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New Documentary Film Series to Critically Examine Issues of Diversity

The Homestretch

Beyond Boundaries: Dare to Be Diverse

There is no face of diversity. That’s the point. Diversity is diverse. It’s what makes us each unique, and collectively, keeps our community dynamic. It wards off monotony and boredom. It’s why people flee heterogeneous suburbs to feed on the life of more chaotic city centers. This tapestry of difference that feeds culture and fuels art also leaves many of us vulnerable to attack, at the mercy of generations-old economic and cultural feedback loops that lock in discrimination. Diversity is what makes us beautiful. It’s also what draws out the ugliness in society to pray on that beauty. A year-long film series hosted by the Burchfield-Penny Art Center and curated by the SUNY Buffalo State Communication Department critically examines the many facets of diversity, celebrating beauty and courage while exposing hate and discrimination.

The first film, The Homestretch (2014), to be screened next Thursday, September 25th at 6:30pm, follows the lives of three homeless Chicago teens as they struggle for shelter and food, navigating a system of shelters, foster homes and soup kitchens while working to finish school. The film explores the larger issues of kids violently forced from their family homes because of their emerging sexual preference, along with kids running from a plethora of other horrors. One of the kids was kicked out by her family when she came out as gay. Another chose life on the streets as a step up from the foster care system. Yet the focus of the film isn’t really their oppression, but their resilience, and in that resilience, celebrates their humanity.

All of the films in the series will be followed by 30 minute panel discussions with activists and community leaders, or in some cases, discussions with the filmmaker. After The Homestretch, the audience is invited to stay and join in a discussion about homeless youth with Candice Fletcher-Pacheco, Development Director for Compass House, Marvin L. Henchbarger, Executive Director of Gay & Lesbian Youth Services and Jennifer Ditta, Program Manager of the Second Chance Home—a part of the local non-profit group Homespace.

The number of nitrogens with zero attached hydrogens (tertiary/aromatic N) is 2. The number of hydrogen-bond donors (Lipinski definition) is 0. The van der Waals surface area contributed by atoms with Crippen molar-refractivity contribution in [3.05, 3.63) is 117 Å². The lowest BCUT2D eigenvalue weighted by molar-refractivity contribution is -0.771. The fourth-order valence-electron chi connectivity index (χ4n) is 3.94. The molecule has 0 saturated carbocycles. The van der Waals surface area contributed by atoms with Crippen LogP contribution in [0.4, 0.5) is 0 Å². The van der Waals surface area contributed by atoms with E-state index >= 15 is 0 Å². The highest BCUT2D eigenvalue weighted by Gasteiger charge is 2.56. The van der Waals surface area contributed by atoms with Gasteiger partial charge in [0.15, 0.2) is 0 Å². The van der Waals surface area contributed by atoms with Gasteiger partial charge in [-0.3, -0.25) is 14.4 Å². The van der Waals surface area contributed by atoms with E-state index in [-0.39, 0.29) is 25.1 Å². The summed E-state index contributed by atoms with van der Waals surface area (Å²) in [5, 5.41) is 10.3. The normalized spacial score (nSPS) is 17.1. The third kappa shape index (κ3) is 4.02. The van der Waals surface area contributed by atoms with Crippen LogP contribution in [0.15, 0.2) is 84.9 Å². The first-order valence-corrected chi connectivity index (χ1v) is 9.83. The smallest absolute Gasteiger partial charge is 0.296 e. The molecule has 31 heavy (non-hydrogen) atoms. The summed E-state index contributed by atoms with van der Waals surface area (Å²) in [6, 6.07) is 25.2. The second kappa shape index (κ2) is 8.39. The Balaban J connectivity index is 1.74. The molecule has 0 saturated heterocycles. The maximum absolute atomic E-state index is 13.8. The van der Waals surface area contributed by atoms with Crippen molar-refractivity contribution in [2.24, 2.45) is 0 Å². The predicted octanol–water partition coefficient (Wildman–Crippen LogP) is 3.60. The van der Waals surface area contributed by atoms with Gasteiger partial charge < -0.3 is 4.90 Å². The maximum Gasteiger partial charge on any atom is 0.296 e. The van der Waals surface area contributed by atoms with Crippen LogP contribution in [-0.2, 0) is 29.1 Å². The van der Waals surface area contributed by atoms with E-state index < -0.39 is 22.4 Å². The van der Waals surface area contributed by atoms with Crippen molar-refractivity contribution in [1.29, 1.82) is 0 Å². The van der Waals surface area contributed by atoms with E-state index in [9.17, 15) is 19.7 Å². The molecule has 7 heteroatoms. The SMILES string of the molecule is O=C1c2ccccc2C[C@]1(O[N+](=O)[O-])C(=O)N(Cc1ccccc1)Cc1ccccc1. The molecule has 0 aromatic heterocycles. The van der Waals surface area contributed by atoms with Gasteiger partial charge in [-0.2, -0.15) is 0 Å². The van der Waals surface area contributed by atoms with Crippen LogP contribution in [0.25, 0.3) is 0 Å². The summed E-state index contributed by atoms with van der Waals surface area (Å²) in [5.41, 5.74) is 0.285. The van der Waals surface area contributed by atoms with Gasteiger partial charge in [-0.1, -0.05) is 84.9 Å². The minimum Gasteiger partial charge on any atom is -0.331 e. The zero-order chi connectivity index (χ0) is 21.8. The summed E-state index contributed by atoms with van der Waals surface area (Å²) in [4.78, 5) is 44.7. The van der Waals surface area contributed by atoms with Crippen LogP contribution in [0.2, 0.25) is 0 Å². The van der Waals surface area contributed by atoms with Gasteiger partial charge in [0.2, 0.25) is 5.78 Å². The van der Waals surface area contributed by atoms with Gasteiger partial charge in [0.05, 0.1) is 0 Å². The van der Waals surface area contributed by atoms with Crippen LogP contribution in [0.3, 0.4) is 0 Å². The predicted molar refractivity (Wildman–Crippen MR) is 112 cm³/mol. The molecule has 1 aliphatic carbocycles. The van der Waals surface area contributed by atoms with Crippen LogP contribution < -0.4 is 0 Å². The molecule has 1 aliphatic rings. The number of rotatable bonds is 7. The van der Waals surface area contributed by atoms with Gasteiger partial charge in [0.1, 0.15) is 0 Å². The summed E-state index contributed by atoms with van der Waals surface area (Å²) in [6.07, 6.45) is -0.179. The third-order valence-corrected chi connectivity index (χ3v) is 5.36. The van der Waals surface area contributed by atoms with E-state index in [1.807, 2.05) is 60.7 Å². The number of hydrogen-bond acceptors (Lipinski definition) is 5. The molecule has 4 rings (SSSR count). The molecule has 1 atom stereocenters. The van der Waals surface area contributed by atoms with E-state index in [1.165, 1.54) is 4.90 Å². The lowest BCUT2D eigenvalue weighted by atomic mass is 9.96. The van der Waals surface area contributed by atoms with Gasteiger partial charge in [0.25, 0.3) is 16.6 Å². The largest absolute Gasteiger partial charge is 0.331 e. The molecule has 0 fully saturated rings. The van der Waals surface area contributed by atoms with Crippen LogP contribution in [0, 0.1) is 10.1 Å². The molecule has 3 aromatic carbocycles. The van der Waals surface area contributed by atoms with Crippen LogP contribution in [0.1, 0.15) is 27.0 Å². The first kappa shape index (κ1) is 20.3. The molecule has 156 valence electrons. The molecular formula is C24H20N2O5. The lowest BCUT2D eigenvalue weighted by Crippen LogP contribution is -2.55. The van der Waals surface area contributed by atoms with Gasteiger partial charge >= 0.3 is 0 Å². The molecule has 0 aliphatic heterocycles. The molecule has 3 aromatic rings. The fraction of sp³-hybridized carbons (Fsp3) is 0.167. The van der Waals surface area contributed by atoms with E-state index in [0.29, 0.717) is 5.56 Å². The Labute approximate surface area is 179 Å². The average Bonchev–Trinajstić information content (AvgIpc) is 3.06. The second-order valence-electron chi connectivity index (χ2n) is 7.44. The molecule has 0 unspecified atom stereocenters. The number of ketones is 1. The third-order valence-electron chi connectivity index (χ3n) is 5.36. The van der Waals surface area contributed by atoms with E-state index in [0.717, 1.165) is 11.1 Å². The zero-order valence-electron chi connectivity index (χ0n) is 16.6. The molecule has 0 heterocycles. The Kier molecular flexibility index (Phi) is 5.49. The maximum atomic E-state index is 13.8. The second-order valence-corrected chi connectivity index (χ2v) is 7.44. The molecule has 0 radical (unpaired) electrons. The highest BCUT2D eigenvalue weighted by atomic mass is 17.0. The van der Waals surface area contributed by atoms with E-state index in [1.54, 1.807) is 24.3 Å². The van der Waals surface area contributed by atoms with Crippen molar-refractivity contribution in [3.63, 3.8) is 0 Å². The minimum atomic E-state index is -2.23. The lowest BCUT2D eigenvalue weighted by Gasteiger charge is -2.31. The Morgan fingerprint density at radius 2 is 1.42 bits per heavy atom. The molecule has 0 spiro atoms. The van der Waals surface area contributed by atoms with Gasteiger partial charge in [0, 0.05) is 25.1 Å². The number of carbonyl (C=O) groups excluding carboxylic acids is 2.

The next two films in the series will be BiPolarized (October 16th) and 15 to Life: Kenneth’s Story (November 13th). BiPolarized follows the life of a man, Ross McKenzie, who, at age 21, was diagnosed with Bi-Polar Disorder, spending the next two decades medicated. The film uses McKenzie’s story and his search for alternative therapies to examine the steep increase in the diagnosis of mental illness and the spike in prescriptions for toxic psychotropic drugs to treat them. 15 to Life: Kenneth’s Story examines the case of Kenneth Young, who at age 14, was an accomplice in four strong-arm robberies carried out by his mother’s crack dealer. A year later, a Florida court sentenced Kenneth to four consecutive life sentences for his part in the crimes. The film examines his struggle to win release from jail after over a decade spent mostly in solitary confinement in the only country in the world that sentences children to life in prison.

The series will continue through the spring of 2015 with more films and discussions. The series is supported by the SUNY Buffalo State Office of Equity and Diversity and Office of Student Life. Watch these pages for additional information.

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